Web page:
After I returned him to his parents it occurred to me that the name Touch Tomorrow could also be a description for older people spending time with their grandchildren.  They literally are tomorrow and by influencing them we make probably the most lasting effect we will have on the future.  Considering all the negative influences on our children from the forces of progressivism I thought about how good it is that we can impact them directly and have fun at the same time.  So, family actually is good for something.  Who knew?

Ray Bradbury – An American Original – Part 1 – Dandelion Wine

 

When I was a kid back in the third quarter of the twentieth century I came upon science fiction in the children’s section of the Brooklyn Public Library.  And so I read Heinlein’s and Asimov’s juvenile sf stories.  As I got a little older I was able to borrow from the adult collection and soon discovered all the golden age authors and some of the newer, edgier writers.  But at a certain point I discovered Ray Bradbury.  I remember he had two collections called R is for Rocket, S is for Space.  But when I read them I found out he wasn’t writing space opera.  In fact, some of his stories didn’t seem to be science fiction at all.  At the time, I didn’t know what fantasy was.  They just seemed to be strange stories.  Later on, I found some of his stories showing up on “The Twilight Zone” TV series and this helped me categorize them as something weird and fun.  But whatever I called him Bradbury was different from the other writers I knew.  Each of his stories had to be evaluated on the merits.  Some of his stories lacked fantasy plot elements and at the time these stories seemed lacking in interest.  Others were almost horror stories and these kept my attention best.  Even his most externally identifiable science fiction stories, “The Martian Chronicles,” didn’t feel like other science fiction stories.  Even if there were ray guns and aliens and space ships it didn’t seem as if these were the point of the story.  They were more like parables or morality tales.  And to a kid this was perplexing.  But I always considered Bradbury as something worth reading.  He was high value.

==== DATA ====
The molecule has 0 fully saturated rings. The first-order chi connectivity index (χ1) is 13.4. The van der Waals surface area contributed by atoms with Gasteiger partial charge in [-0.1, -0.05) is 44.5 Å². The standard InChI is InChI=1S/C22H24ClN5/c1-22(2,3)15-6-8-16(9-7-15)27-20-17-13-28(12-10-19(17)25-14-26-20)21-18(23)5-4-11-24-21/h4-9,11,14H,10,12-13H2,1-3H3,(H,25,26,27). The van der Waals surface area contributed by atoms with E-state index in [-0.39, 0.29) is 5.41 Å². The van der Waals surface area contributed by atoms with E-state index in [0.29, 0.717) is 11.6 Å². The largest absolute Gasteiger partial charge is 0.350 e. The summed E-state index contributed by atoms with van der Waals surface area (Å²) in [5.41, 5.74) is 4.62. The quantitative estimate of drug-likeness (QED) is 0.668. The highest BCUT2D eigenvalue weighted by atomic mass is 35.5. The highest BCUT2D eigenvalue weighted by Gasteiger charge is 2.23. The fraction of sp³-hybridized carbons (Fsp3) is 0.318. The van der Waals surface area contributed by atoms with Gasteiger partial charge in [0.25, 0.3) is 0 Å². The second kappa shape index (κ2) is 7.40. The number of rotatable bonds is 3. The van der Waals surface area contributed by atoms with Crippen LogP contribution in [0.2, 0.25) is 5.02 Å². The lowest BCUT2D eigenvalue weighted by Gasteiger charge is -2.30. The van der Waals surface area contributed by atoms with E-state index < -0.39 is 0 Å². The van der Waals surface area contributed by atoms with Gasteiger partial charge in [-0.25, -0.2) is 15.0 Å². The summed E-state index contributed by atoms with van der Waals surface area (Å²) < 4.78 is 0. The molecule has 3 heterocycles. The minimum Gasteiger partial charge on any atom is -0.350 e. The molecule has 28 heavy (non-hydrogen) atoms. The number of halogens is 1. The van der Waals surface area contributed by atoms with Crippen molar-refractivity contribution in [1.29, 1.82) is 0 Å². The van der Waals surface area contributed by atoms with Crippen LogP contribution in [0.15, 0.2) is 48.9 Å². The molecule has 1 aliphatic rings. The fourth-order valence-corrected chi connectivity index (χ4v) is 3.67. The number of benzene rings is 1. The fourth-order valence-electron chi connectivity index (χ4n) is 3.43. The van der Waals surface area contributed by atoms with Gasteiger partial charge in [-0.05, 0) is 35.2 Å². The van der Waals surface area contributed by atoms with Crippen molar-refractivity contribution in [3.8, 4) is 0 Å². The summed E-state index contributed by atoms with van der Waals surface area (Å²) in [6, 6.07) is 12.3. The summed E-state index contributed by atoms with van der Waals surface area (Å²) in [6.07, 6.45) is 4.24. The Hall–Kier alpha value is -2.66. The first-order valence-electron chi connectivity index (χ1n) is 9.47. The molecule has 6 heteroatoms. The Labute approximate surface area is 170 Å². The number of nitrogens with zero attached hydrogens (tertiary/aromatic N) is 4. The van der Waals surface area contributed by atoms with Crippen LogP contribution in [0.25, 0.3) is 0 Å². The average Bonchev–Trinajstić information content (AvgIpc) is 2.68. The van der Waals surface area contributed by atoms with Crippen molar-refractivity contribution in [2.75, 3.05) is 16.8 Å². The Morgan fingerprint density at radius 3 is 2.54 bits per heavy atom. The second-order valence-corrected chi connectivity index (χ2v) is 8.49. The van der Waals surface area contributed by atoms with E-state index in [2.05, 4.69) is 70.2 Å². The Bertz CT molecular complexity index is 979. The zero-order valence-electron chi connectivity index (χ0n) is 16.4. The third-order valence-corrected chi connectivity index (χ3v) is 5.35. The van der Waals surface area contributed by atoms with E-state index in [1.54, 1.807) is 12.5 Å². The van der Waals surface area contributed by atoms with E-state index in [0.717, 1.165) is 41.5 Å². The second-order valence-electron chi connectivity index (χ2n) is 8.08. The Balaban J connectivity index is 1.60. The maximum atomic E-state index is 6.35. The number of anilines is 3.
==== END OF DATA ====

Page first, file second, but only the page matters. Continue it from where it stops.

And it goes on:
Fast forward twenty years.  It was the late nineteen eighties.  I was in an old used bookstore in Boston during my lunch hour from a design engineering job I had.  I hadn’t read any science fiction in a while.  I was browsing through a pile of books that had been displayed earlier in the year as summer reading.  There was a used hard cover book with a mylar library-type jacket cover on and a cover painting of a little blond haired boy virtually covering the pavement with his chalk drawings of lines and shapes.  The book was called “Dandelion Wine” and the author was Ray Bradbury.  It was a novel length book and it surprised me because I didn’t remember Bradbury writing many novels.  At the time “Fahrenheit 451” was the only one I could think of.

On a lark, I bought it.  I put it on my bookshelf and figured I’d get to it when the project I was on slowed down.  Well I forgot all about that book and before that project slowed down I had changed jobs and was too busy for reading.  It was about nine months later in July, when I picked it up again.  I was going on vacation with my wife and kids to Old Orchard Beach, Maine for a week.  It’s a very working class old beach resort where middle class people go to sit by the ocean and let their kids dig sand castles and swim.  And later on, you can go down to the pier and buy bad pizza and ice cream for your kids and let them get fake tattoos or go down to the amusement park and watch them be centrifuged in the dozen or so kinetic devices that are used to extract dollars from parents and regurgitated food from kids’ stomachs.  The several years I brought my young family there are among the happiest memories I have.